PROVIDENCE - Tying into a prominent theme of the National Governors
Association (NGA) Summer Meeting, the Rhode Island Governor's Homeland Security
Advisory Board (HSAB) held its first meeting last Wednesday to discuss the
future of the state's homeland and cybersecurity initiatives.
"I participated in many discussions on
cybersecurity and resiliency with my colleagues across the nation last week,
and one thing is clear: Rhode Island is moving in the right direction on
helping to protect our citizens and infrastructure from the complex threats
that exist today," said Governor Gina M. Raimondo.
Established by Governor Raimondo's Executive
Order 17-05, the HSAB is charged with advising on the development and
implementation of a comprehensive statewide strategy to secure Rhode Island
from both universal and localized threats with a focus on cybersecurity and
terrorism; improving statewide executive branch cybersecurity, skills training,
risk management, and technology deployment; and developing a framework for
establishing a Rhode Island-based National Cyber Center of Excellence. The
Board will pay particular attention to the implementation of recommendations
that the Rhode Island Cybersecurity Commission (RICC) made at the completion of
its work in 2015.
Scott DePasquale - known for his leadership of
the RICC - serves as the chairman of the Board. DePasquale is the president of
the Financial Systemic Analysis and Resilience Center (FSARC), a long-term
strategic initiative founded by eight leading U.S. banks, focused on
identifying, assessing, analyzing and mitigating the most significant cybersecurity
risks that could cause systemic harm to infrastructure underpinning the U.S.
Working alongside DePasquale are Advisory
Kiersten Todt: managing partner, Liberty Group Ventures, and Presidential
Commission on Enhancing National Security member. Todt headed up President
Obama's National Cybersecurity Commission at the White House, which helped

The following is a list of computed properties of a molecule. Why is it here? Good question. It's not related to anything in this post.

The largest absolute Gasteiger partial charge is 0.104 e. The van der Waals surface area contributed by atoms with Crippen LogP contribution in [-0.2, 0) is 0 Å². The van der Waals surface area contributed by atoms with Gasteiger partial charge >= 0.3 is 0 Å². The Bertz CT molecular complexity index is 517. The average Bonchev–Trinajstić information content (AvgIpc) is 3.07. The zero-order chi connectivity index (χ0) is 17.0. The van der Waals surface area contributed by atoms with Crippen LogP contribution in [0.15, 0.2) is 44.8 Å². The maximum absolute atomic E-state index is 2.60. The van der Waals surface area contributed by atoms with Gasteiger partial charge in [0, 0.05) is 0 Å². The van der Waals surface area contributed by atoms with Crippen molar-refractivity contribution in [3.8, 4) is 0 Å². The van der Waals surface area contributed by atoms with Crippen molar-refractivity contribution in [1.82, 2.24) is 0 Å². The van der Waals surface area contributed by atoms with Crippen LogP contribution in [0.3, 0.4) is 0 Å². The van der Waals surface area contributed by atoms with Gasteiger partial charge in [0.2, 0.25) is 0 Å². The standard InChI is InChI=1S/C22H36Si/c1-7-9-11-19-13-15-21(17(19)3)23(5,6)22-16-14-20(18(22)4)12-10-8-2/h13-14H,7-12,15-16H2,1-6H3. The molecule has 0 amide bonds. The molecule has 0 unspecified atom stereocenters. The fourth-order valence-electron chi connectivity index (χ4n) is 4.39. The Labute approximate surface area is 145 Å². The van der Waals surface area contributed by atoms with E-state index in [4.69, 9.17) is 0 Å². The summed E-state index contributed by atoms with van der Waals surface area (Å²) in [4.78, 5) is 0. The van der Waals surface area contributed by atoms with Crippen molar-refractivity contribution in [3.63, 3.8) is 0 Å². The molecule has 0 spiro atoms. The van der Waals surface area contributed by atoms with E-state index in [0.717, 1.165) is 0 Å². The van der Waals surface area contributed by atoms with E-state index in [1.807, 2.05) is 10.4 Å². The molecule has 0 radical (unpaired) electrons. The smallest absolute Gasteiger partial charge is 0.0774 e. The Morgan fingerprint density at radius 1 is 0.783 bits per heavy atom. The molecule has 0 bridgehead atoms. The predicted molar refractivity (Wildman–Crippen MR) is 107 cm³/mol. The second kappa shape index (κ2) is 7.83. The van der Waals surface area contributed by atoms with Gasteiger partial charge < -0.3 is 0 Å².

carry out the President's Cybersecurity National Action Plan. The plan
strengthened cybersecurity in both the public and private sectors while
protecting privacy and maintaining public safety.
Michael Brown: current vice president and general manager, Global Public
Sector, RSA, and former Department of Homeland Security deputy assistant
secretary for cybersecurity and communications. His senior positions in the
U.S. Navy include director of Information Operations and deputy director of
Naval Intelligence for Cryptology for the chief of naval operations, in
addition to various senior position at the National Security Agency (NSA).
Michael Daly: chief technology officer, Raytheon IIS & Special Missions;
Daly has worked in the cyber security arena since 1986. He has held several
positions at Raytheon since 1996, including chief information security officer
and Raytheon's director for Cyber Sciences and Technology Centers.
Diana Hassel: associate dean of Academic Affairs, Roger Williams University
Law School; Prior to joining RWU's faculty, she served as an assistant United
States attorney for the southern district of New York. There, she represented
the United States in various aspects of civil litigation.
Sarah Morgenthau: managing director, Nardello and Co.; Morgenthau has also
served as the Department of Homeland Security's deputy assistant secretary for
the Department's Private Sector Office, where she oversaw the strategic process
of building interagency, public and private sector relationships.
During its first meeting, the Board heard from
leaders in Rhode Island's emergency management, health, utility, information
technology, and public safety communities about the state of homeland and
??"I look forward to working with the Governor, her
Cabinet and our outstanding group of highly experienced board members to
support the implementation of recommendations that the Rhode Island
Cybersecurity Commission made in 2015, and to work more broadly toward driving
a more resilient and secure Rhode Island," said Chairman DePasquale.
"The new Homeland Security Advisory Board will address the integrated
nature of the threat to our Homeland and the State of Rhode Island in the 21st
century. We are fortunate to have board members with a diverse background from
senior leadership roles in academia, the defense sector, U.S. Department of
Homeland Security, the White House and U.S. Cyber Command."
??Governor Raimondo also signed
onto the "Compact to Improve State Cybersecurity" last week, joining
37 governors across the United States and reaffirming her commitment to combat
cyber and homeland security threats.??"Much
of the work this compact talks about is already under way here in Rhode
Island," said Mike Steinmetz, Rhode Island's first cybersecurity officer
and principal advisor for homeland security. "It is critical that we work
together with our state partners and with national resources in the
intelligence, public safety and information technology communities to enhance